Saturday, March 10, 2018
The Interplay Between Vicarious Liability and Workers’ Compensation in Independent Contractor Debates
What do employers fear more, being bound by the costs of paying workers’ compensation premiums, or being potentially liable for the tortious acts of their employees committed against third parties while within the scope of employment? I found myself musing over this question while reading a very entertaining volume on the origins of the first British workers’ compensation Act. David G. Hanes, The First British Workmen’s Compensation Act, 1897 (Yale University Press 1968). This little volume of a hundred pages or so is a treasure trove of fascinating analyses and accounts of the legal doctrine of personal injury leading to enactment of the first workers’ compensation statute in Britain. As an aside, I should mention that approximately twenty international workers’ compensation statutes pre-dated the c. 1910-11 statutes emerging in the United States.
As many readers will know, employers are, with certain important limitations, liable for the negligent acts of their employees committed against third parties while in the scope of employment under a principle of vicarious liability known as respondeat superior. Thus, if a delivery driver negligently (or in some cases even intentionally) injures me, I, at least in the abstract, have a legal cause of action against both the driver and the “dispatcher” of that driver, if the two of them are indeed in an employer-employee relationship. Recent news demonstrates that such a fact pattern is not beyond the realm of the imagination.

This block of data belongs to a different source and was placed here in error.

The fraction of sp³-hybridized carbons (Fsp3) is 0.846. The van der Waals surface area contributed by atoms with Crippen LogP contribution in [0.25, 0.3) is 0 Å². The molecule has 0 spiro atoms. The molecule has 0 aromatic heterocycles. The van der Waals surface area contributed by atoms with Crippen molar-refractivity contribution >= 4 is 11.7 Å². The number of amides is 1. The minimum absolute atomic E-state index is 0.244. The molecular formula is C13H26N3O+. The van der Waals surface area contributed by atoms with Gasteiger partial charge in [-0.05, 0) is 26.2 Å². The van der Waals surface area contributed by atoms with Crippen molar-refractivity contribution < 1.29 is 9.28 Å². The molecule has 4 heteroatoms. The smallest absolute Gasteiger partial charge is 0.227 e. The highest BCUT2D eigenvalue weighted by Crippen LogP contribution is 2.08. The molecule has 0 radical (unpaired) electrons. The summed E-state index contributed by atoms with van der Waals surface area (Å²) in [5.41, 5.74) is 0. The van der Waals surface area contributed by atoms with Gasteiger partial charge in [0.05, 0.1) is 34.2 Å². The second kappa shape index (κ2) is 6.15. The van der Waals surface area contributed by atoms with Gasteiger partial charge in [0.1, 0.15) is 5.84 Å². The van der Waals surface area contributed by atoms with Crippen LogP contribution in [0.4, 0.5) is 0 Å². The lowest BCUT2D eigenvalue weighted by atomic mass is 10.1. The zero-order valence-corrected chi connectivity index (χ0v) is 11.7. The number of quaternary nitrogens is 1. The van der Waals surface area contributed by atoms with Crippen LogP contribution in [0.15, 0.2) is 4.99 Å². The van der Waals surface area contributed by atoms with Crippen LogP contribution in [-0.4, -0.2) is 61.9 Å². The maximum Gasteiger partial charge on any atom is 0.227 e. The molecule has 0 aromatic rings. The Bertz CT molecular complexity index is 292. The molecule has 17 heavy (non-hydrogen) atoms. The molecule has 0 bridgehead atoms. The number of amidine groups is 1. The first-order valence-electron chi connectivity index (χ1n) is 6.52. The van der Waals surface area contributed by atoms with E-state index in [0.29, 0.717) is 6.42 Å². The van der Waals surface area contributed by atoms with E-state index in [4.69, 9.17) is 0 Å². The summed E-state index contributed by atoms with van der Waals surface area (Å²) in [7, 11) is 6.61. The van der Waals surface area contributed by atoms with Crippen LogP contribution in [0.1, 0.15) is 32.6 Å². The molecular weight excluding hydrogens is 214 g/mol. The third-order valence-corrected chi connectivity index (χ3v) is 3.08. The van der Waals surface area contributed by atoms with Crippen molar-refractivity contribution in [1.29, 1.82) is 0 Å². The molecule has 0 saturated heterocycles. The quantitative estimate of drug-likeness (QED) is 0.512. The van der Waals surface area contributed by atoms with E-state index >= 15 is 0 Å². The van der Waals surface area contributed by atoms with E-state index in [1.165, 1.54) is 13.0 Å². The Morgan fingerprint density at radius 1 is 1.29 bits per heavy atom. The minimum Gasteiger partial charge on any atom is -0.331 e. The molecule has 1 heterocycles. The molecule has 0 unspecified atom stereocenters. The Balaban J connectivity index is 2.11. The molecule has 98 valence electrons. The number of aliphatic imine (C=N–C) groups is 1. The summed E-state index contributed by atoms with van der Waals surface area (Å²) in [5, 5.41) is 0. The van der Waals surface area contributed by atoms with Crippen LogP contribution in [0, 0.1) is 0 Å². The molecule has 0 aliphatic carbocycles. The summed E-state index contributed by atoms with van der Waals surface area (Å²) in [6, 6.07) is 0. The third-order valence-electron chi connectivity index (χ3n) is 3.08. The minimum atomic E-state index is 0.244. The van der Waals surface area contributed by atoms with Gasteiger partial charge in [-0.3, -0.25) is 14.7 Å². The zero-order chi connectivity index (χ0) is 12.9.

It is interesting to note that the whole idea of vicarious liability was hotly contested by common law judges throughout the 19th century. Indeed, the earliest English precedents fail to cite authority for the proposition that vicarious liability exists; and no less a luminary than Oliver Wendell Holmes thought the construct a fiction derived from Roman law: if my servant (a chattel) harmed you, you had the right to kill or maim my servant. To avoid this result, I could pay you compensation. Over time, some links in the chain were lost, and it became the rule that I could simply approach you for compensation, even though you were in no sense at fault. Hanes, supra., at 9. Fascinating.
The rather large microeconomic question at play is whether modern companies resisting the Restatement Second of Agency analysis of employee versus independent contractor status do so primarily to avoid tort liability or rather to avoid labor/employment/Tax/ERISA statutory liability (including workers’ compensation obligations). I know that in the real world the answer is probably “both,” but it is simply not the case that modification of the employee definition in one statutory regime will resolve questions, once and for all, in every legal regime. Thus, beware piecemeal proposals for reform. For example, I can virtually guarantee that enactment of a partial “portable benefits” regime—where certain protected industries may, in effect, designate their workers as quasi-employees—will complicate, rather than simplify, the issue of what happens when quasi-employees injure or kill third parties. One hopes that quantitative analysis could make even a brief appearance in legislative deliberations.
Michael C. Duff